We are Stronger Together!

Watch our Stronger Together Video

By |April 10th, 2020|Employee Benefits, Uncategorized|Comments Off on Our Team is Here for You, Your Employees and Their Families

Treating Employees Differently- Health Plan Rules

Do you want to be selective and treat employees differently for purposes of group health plan benefits?  For example, some employers may consider implementing the following plan designs:

  • A health plan “carve-out” that insures only select groups of employees (for example, a management carve-out);
  • Different levels of benefits for groups of employees; or
  • Employer contribution rates vary based on employee group.

In general, employers may treat employees differently, as long as they are not violating federal rules that prohibit discrimination in favor of highly compensated employees. These rules currently apply to self-insured health plans and arrangements that allow employees to pay their premiums on a pre-tax basis. The nondiscrimination requirements for fully insured health plans have been delayed indefinitely.

Employers should also confirm that any health plan rules do not violate other federal laws that prohibit discrimination. In addition, employers with insured plans should confirm that carve-out designs comply with any minimum participation rules imposed by the carrier.

Health Plan Design – General Rules

Nondiscrimination Tests

In general, a health plan will not have problems passing any applicable nondiscrimination test when the employer treats all of its employees the same for purposes of health plan coverage (for example, all employees are eligible for the health plan, and the plan’s eligibility rules and benefits are the same for all employees). However, treating employees differently may make it more difficult for a health plan to pass the applicable nondiscrimination tests. Examples of plan designs that may cause problems with nondiscrimination testing include:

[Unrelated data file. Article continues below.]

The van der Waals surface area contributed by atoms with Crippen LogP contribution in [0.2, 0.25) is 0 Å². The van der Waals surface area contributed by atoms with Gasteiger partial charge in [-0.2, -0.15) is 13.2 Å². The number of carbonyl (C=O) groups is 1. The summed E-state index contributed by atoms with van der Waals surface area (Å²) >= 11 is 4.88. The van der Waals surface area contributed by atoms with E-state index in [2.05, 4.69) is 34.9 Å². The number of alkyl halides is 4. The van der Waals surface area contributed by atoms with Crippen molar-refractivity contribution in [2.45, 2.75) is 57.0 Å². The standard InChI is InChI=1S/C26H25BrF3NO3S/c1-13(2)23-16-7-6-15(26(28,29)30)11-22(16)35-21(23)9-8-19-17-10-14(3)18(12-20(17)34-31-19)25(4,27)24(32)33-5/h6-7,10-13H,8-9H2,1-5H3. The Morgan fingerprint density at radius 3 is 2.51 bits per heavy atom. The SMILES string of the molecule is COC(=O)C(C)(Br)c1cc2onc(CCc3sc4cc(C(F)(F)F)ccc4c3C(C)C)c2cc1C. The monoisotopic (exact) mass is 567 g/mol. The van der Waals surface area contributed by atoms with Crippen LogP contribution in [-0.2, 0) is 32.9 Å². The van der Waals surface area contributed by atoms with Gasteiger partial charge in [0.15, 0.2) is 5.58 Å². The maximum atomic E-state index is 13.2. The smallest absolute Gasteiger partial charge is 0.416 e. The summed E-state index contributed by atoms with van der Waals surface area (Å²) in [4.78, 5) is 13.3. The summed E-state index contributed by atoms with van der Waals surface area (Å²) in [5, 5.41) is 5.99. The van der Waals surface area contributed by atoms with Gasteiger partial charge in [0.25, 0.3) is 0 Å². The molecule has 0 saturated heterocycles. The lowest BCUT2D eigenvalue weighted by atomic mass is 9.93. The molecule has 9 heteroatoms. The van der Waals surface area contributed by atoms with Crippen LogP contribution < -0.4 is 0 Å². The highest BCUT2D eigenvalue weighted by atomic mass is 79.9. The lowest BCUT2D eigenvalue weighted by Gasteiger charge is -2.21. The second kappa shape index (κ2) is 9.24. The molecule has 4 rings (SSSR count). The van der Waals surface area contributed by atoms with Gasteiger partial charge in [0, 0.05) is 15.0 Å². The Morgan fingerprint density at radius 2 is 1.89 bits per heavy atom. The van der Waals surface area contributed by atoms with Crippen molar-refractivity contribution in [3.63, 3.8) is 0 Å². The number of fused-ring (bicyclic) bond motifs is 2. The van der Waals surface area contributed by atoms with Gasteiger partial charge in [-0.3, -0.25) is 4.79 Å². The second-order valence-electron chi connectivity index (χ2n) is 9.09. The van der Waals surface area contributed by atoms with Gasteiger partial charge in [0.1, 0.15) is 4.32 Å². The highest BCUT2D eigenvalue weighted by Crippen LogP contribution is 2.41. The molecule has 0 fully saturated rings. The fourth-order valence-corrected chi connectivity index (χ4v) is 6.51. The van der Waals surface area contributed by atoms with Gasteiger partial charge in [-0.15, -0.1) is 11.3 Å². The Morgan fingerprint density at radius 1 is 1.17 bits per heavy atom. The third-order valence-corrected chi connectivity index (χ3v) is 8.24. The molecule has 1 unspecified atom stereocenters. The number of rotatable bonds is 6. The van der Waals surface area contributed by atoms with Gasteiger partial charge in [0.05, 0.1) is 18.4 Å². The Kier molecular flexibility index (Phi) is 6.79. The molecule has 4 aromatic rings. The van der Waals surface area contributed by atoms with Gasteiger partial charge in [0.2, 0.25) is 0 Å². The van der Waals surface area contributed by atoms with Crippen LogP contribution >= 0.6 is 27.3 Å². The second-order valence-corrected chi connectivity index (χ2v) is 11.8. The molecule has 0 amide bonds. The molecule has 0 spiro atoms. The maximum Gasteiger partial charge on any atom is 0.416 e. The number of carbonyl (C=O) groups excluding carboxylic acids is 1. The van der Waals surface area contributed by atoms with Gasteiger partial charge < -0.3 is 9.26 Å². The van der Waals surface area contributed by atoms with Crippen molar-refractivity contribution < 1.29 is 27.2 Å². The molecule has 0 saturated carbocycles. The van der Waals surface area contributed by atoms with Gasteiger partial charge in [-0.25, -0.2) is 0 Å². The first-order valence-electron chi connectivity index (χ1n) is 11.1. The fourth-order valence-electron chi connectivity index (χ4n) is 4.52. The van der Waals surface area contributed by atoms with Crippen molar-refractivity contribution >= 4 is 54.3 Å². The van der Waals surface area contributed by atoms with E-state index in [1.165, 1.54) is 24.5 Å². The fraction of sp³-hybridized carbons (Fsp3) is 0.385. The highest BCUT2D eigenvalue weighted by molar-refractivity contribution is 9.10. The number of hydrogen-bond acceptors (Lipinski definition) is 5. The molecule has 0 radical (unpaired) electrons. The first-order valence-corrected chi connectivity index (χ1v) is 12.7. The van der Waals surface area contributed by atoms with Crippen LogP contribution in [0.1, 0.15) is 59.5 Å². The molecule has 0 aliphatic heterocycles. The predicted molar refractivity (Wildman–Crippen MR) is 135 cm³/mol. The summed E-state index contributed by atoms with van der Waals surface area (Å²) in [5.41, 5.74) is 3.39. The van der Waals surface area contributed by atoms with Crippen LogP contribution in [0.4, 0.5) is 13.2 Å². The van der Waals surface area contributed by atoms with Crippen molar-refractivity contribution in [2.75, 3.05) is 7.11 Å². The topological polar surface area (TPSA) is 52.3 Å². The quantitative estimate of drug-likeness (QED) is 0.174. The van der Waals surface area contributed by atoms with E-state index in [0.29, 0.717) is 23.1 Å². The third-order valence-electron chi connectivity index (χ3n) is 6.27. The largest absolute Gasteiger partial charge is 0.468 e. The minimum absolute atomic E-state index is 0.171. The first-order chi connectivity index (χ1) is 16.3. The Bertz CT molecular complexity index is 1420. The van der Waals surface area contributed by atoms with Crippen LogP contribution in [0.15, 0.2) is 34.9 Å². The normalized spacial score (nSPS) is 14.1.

• Only certain groups of employees are eligible to participate in the health plan (for example, only salaried or management employees);
  • The health plan has different employment requirements for plan eligibility (for example, waiting periods and entry dates) for different employee groups;
  • Plan benefits or contribution rates vary based on employment classification, years of service or amount of compensation (for example, management employees pay a lower premium or receive additional benefits); or
  • The employer maintains separate health plans for different groups of employees.

Before implementing one or more of these plan designs, employers should confirm that the arrangement will comply with any applicable rules that prohibit discrimination in favor of highly compensated employees. Under currently applicable law, if a health plan is discriminatory, highly compensated employees will lose certain tax benefits under the plan. […]